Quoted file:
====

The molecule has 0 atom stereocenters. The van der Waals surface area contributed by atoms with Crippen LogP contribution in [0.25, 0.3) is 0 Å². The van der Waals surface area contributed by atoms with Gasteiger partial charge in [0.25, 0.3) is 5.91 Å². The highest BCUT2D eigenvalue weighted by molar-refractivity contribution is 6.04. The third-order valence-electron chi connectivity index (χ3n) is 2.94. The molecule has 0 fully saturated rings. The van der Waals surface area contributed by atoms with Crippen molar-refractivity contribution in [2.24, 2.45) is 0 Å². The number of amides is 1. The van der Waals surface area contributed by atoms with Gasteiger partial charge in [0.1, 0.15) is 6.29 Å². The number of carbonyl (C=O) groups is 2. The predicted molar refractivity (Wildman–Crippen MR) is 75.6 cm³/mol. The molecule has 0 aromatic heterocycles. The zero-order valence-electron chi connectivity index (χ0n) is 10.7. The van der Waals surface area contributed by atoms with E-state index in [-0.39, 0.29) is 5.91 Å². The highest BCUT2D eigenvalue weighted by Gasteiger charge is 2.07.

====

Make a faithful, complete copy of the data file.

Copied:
The molecule has 0 atom stereocenters. The van der Waals surface area contributed by atoms with Crippen LogP contribution in [0.25, 0.3) is 0 Å². The van der Waals surface area contributed by atoms with Gasteiger partial charge in [0.25, 0.3) is 5.91 Å². The highest BCUT2D eigenvalue weighted by molar-refractivity contribution is 6.04. The third-order valence-electron chi connectivity index (χ3n) is 2.94. The molecule has 0 fully saturated rings. The van der Waals surface area contributed by atoms with Crippen molar-refractivity contribution in [2.24, 2.45) is 0 Å². The number of amides is 1. The van der Waals surface area contributed by atoms with Gasteiger partial charge in [0.1, 0.15) is 6.29 Å². The number of carbonyl (C=O) groups is 2. The predicted molar refractivity (Wildman–Crippen MR) is 75.6 cm³/mol. The molecule has 0 aromatic heterocycles. The zero-order valence-electron chi connectivity index (χ0n) is 10.7. The van der Waals surface area contributed by atoms with E-state index in [-0.39, 0.29) is 5.91 Å². The highest BCUT2D eigenvalue weighted by Gasteiger charge is 2.07.